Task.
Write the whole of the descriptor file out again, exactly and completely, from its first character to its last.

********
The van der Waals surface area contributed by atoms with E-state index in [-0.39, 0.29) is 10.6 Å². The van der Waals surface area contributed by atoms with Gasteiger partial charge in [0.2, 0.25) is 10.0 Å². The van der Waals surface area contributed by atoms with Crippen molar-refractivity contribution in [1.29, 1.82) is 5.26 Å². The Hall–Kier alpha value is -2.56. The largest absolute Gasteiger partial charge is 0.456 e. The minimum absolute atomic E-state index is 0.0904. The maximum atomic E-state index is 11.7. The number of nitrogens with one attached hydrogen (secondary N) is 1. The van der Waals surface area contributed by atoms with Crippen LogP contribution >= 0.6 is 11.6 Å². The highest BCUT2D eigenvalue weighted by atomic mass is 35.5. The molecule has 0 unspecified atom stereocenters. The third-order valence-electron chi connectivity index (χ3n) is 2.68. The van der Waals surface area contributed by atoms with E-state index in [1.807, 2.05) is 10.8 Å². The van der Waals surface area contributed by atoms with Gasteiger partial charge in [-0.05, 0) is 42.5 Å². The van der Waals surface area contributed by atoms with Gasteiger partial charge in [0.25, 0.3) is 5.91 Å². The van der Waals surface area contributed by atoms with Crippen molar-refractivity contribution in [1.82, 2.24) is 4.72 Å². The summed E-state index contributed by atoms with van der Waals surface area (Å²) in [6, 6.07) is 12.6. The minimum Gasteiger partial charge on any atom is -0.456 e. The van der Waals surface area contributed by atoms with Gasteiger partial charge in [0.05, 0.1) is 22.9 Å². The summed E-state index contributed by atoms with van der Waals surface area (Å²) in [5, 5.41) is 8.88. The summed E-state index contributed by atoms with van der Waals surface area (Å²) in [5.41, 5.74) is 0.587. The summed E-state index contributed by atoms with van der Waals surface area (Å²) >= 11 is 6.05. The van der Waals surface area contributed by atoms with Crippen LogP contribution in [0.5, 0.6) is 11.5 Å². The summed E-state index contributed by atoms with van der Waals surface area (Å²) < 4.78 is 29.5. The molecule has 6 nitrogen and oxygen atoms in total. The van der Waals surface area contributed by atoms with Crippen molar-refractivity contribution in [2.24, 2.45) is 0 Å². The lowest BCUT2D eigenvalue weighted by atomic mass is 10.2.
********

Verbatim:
The van der Waals surface area contributed by atoms with E-state index in [-0.39, 0.29) is 10.6 Å². The van der Waals surface area contributed by atoms with Gasteiger partial charge in [0.2, 0.25) is 10.0 Å². The van der Waals surface area contributed by atoms with Crippen molar-refractivity contribution in [1.29, 1.82) is 5.26 Å². The Hall–Kier alpha value is -2.56. The largest absolute Gasteiger partial charge is 0.456 e. The minimum absolute atomic E-state index is 0.0904. The maximum atomic E-state index is 11.7. The number of nitrogens with one attached hydrogen (secondary N) is 1. The van der Waals surface area contributed by atoms with Crippen LogP contribution >= 0.6 is 11.6 Å². The highest BCUT2D eigenvalue weighted by atomic mass is 35.5. The molecule has 0 unspecified atom stereocenters. The third-order valence-electron chi connectivity index (χ3n) is 2.68. The van der Waals surface area contributed by atoms with E-state index in [1.807, 2.05) is 10.8 Å². The van der Waals surface area contributed by atoms with Gasteiger partial charge in [-0.05, 0) is 42.5 Å². The van der Waals surface area contributed by atoms with Gasteiger partial charge in [0.25, 0.3) is 5.91 Å². The van der Waals surface area contributed by atoms with Crippen molar-refractivity contribution in [1.82, 2.24) is 4.72 Å². The summed E-state index contributed by atoms with van der Waals surface area (Å²) in [6, 6.07) is 12.6. The minimum Gasteiger partial charge on any atom is -0.456 e. The van der Waals surface area contributed by atoms with Gasteiger partial charge in [0.05, 0.1) is 22.9 Å². The summed E-state index contributed by atoms with van der Waals surface area (Å²) in [5, 5.41) is 8.88. The summed E-state index contributed by atoms with van der Waals surface area (Å²) in [5.41, 5.74) is 0.587. The summed E-state index contributed by atoms with van der Waals surface area (Å²) >= 11 is 6.05. The van der Waals surface area contributed by atoms with Crippen LogP contribution in [0.5, 0.6) is 11.5 Å². The summed E-state index contributed by atoms with van der Waals surface area (Å²) < 4.78 is 29.5. The molecule has 6 nitrogen and oxygen atoms in total. The van der Waals surface area contributed by atoms with Crippen molar-refractivity contribution in [2.24, 2.45) is 0 Å². The lowest BCUT2D eigenvalue weighted by atomic mass is 10.2.